m (515) EUTHARICH [Eutarico], son of VETERIC & his wife --- (-[522/23]).

Iordanes names "Eutharicum" as son of "Vetericus" and as husband of "Amalasuentham" and father of their two children[289]. The Chronicle of Cassiodorus records the marriage in 515 of "Theodericus filiam usam dominam Amalasuintam" and "gloriosi viri dn Eutharici"[290].

Eutharic was adopted by Emperor Justin in recognition of his father-in-law's decision to designate him as his successor after his marriage. He was given Roman citizenship and became first consul in 519 as FLAVIUS EUTHARICUS CILLIGA[291].

Wolfram estimates that Eutharich died in [522/23][292]. Jordanes specifies that Eutharich predeceased King Theodoric's nomination of his son Athalaric as his successor.

Eutharic & Amalasuintha had two children.

---

King Theodoric had two illegitimate daughters by his concubine (half-sisters of Amalasuintha):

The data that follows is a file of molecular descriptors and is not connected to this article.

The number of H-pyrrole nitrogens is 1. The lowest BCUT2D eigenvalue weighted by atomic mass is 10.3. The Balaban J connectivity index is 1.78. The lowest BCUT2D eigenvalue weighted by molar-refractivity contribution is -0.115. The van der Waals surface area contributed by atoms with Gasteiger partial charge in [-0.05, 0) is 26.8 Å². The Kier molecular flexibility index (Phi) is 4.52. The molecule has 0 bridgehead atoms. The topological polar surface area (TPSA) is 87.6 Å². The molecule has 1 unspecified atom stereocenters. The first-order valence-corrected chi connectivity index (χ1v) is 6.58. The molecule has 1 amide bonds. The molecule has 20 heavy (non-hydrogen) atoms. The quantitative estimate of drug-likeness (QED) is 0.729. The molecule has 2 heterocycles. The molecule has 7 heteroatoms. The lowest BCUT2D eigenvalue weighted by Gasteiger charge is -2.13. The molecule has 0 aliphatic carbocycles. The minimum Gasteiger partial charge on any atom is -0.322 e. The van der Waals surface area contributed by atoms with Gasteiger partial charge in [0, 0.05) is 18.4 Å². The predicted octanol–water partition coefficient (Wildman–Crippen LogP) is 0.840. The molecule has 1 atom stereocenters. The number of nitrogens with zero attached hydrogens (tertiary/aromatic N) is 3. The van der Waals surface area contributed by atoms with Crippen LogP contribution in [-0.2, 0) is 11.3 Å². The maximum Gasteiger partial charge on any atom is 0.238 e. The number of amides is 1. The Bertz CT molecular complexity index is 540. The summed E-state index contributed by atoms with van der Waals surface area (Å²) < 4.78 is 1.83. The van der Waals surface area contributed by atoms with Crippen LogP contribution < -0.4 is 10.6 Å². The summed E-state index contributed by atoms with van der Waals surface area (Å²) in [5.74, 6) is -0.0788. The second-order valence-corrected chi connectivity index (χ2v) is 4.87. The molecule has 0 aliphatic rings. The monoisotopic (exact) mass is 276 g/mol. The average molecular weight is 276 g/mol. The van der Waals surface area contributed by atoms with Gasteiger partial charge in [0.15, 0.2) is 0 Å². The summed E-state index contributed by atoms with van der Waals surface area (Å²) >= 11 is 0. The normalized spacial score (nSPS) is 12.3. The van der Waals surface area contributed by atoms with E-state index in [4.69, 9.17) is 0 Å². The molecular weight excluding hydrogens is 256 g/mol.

2. THEODEGOTHA [Thiudigotho]. Iordanes names "unam…Thiudigoto et aliam Ostrogotho" as the two daughters of Theodoric born "ex concubina…in Moesia" before his marriage to Audofledis, specifying that they came to Italy and were married "unam Alarico Vesegotharum et aliam Sigismundo Burgundzonorum"[300]. Procopius records that “regi Visigothorum Alarico” married "Theoderici…Theudichusam virginem filiam"[301]. m ([494][302]) ALARIC II King of the Visigoths, son of EURIC King of the Visigoths & his wife --- (-killed in battle Poitiers 507).

3. OSTROGOTHO ([475/80]-before [520]). Iordanes names "unam…Thiudigoto et aliam Ostrogotho" as the two daughters of Theodoric born "ex concubina…in Moesia" before his marriage to Audofledis, specifying that they came to Italy and were married "unam Alarico Vesegotharum et aliam Sigismundo Burgundzonorum"[303]. Her father arranged her marriage as part of his negotiations for an alliance with the Burgundians. According to Settipani[304], this marriage took place soon after Theoderic arrived in Italy. Wolfram suggests[305] that Theodoric's alliance with the Burgundians was settled in 496. m ([494/96]) as his first wife, SIGISMUND of Burgundy, son of GONDEBAUD King of Burgundy & his wife Caratena (-murdered 523, bur Agaune). He succeeded his father in 516 as SIGISMUND King of Burgundy.

References: